White vinegar and white wine vinegar have similar enough names, tastes, and appearances to be confused for each other. Are they the same? Are they entirely interchangeable? Let’s take a closer look at them in this edition of SPICEography Showdown.
How does white vinegar differ from white wine vinegar?
White vinegar and white wine vinegar come from different sources. White vinegar comes from ethanol that can be sourced from corn, wheat, or molasses. The ethanol is fermented with bacteria. White wine vinegar comes exclusively from white wine, which is made from grapes. The traditional way to make white wine vinegar is with the Orleans Process, which involved adding bacteria to white wine in wooden casks.
White vinegar and white wine vinegar also have different flavors. Both are relatively mildly flavored to begin with, so the differences are minor, but they do exist. White vinegar is primarily acidic with no other flavor notes. It is the cleanest-tasting vinegar and provides only acidity to food. White wine vinegar is also primarily acidic, but its flavor profile has notes of fruitiness remaining from the white wine that was fermented to make it and the grapes used to make that wine.
Appearance is another area where these two vinegars differ. White vinegar is completely clear, like water. White wine vinegar is a pale yellow similar to white wine itself.
White vinegar and white wine vinegar are sold at different prices. White vinegar is typically the cheapest vinegar available. White wine vinegar is also generally affordable but is a little more upmarket and usually sells for a higher price.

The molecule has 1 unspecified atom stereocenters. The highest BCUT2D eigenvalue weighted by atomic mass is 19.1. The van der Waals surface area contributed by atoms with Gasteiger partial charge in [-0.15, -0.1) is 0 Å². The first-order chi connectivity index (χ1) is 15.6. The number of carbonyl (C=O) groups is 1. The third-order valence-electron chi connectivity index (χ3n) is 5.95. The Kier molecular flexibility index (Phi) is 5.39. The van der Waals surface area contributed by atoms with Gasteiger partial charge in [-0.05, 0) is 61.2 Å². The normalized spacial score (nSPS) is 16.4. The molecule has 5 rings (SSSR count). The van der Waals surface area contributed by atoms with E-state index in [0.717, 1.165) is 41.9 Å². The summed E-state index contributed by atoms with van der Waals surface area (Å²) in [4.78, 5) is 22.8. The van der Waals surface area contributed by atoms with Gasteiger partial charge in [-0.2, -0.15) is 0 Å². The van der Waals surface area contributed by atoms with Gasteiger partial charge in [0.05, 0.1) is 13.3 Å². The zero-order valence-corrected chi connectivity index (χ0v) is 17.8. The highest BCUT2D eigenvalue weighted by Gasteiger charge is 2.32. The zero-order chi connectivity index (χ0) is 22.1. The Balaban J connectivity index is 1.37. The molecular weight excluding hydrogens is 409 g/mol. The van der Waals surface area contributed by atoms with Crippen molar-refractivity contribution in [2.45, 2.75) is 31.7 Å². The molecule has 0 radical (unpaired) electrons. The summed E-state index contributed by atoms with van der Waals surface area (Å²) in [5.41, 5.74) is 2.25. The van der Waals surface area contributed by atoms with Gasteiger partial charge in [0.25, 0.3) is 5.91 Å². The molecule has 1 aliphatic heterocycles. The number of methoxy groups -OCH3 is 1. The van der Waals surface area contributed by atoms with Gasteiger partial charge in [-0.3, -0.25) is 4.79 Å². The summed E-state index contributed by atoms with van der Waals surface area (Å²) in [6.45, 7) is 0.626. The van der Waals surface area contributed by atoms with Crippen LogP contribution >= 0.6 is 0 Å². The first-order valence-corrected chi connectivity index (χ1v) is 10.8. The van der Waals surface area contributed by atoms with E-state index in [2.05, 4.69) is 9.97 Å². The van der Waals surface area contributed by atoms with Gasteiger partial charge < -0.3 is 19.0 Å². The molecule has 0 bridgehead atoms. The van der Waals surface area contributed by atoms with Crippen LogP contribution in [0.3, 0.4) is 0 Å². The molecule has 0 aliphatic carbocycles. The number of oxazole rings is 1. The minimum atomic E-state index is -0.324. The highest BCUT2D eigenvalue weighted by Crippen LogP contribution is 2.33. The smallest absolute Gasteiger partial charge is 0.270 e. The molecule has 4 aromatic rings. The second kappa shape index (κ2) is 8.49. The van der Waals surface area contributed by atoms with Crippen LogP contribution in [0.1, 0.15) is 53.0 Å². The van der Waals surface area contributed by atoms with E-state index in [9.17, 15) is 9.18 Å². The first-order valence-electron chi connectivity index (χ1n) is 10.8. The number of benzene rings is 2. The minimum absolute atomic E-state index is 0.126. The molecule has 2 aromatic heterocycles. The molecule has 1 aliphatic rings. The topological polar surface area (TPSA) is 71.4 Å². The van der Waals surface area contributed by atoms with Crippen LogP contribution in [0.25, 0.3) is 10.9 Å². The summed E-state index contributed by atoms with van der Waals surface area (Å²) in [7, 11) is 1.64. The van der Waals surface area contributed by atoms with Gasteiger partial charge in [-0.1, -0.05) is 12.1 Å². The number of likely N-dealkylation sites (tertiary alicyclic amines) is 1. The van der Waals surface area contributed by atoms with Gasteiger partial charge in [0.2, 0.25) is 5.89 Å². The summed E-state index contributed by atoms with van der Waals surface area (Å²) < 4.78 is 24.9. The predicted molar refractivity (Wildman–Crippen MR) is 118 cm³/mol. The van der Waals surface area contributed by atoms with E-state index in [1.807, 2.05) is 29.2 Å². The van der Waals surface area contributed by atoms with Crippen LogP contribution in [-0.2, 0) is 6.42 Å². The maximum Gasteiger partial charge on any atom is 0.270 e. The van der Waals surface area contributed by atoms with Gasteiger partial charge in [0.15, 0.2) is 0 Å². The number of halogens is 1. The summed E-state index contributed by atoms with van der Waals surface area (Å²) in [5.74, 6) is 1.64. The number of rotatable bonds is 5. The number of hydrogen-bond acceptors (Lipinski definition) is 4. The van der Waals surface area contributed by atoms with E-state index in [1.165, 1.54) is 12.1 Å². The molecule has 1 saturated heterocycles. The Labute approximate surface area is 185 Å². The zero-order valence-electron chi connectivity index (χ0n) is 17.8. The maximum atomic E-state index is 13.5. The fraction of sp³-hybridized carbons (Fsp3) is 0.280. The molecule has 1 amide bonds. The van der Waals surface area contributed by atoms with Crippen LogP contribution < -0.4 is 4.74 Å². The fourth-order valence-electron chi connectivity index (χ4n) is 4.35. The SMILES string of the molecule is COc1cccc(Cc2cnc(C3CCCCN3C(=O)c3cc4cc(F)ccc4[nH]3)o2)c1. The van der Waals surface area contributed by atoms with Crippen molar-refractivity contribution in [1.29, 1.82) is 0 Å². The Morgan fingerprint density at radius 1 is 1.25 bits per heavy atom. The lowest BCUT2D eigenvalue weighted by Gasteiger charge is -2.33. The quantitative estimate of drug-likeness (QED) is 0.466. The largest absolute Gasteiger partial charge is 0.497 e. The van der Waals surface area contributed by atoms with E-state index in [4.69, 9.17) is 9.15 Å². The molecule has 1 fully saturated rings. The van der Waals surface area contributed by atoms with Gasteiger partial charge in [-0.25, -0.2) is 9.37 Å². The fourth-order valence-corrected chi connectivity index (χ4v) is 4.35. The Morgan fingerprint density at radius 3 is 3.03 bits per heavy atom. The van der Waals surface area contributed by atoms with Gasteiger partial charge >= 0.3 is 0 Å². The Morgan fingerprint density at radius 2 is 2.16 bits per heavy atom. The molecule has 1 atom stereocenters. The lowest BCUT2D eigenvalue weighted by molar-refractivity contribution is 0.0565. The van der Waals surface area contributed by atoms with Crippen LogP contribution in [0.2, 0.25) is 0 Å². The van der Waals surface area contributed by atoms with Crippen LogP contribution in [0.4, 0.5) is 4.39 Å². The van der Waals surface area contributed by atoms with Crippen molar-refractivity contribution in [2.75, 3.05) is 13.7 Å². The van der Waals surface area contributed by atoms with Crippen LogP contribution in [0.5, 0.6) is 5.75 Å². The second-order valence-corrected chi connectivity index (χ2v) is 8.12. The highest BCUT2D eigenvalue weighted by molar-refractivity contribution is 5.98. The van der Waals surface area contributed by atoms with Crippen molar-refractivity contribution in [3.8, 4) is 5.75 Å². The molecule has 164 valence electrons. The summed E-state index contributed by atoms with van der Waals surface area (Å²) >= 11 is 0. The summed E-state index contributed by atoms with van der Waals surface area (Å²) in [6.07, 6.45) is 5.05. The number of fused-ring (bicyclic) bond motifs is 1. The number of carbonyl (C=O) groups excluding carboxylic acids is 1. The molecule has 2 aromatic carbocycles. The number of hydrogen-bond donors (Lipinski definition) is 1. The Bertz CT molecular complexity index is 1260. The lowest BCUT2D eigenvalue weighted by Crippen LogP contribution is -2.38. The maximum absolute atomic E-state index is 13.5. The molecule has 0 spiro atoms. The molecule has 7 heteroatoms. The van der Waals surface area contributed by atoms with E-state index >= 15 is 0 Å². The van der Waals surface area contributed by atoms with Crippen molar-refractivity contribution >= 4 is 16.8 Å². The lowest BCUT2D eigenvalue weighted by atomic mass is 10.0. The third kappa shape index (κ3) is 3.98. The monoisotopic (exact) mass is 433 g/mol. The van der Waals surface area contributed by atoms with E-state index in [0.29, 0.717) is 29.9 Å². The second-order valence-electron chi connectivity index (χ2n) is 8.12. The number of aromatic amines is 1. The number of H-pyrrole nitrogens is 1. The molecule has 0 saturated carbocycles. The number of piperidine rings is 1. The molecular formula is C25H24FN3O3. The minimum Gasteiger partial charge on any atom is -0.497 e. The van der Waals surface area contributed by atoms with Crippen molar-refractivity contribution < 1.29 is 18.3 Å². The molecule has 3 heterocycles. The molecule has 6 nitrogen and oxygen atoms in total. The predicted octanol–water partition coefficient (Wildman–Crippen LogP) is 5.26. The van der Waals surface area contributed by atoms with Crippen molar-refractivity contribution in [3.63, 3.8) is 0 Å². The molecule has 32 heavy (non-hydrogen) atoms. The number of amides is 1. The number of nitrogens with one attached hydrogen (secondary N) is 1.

While both white vinegar and white wine vinegar are both widely available these days, you will find white vinegar in virtually every grocery store on the planet. While the ethanol may come from different local sources, the white vinegar that it makes is a truly global product. White wine vinegar is not quite as broadly available.
Can you use white vinegar as a substitute for white wine vinegar and vice versa?
Because of its relatively simple flavor profile, white vinegar is a decent substitute for white wine vinegar as it is for just about every other kind of vinegar. If you need the subtle wine notes, you can simply add a small amount of white wine to make it taste a little more like white wine vinegar.
You can use plain white vinegar as a 1:1 replacement in most recipes, and it won’t cause discoloration because it is clear. Similarly, white wine vinegar will work in most recipes that require white vinegar. The flavor profile will be similar because of white wine vinegar’s mildness. The mild fruity element it adds won’t be an issue in most dishes.
When should you use white vinegar, and when should you white wine vinegar?
What makes white vinegar such a vital ingredient to always have on hand is its versatility, it can be used in most dishes that require vinegar, but many consider it essential for pickling. Its colorless appearance means that it won’t affect the coloration of any pickled vegetable.
It also works when you only need acidity from your vinegar and nothing else. Use it in marinades, as a meat tenderizer and for helping to get rid of undesirable flavors.
Use white wine vinegar when you need its fruity notes. It can work well in a light vinaigrette and for making mayonnaise.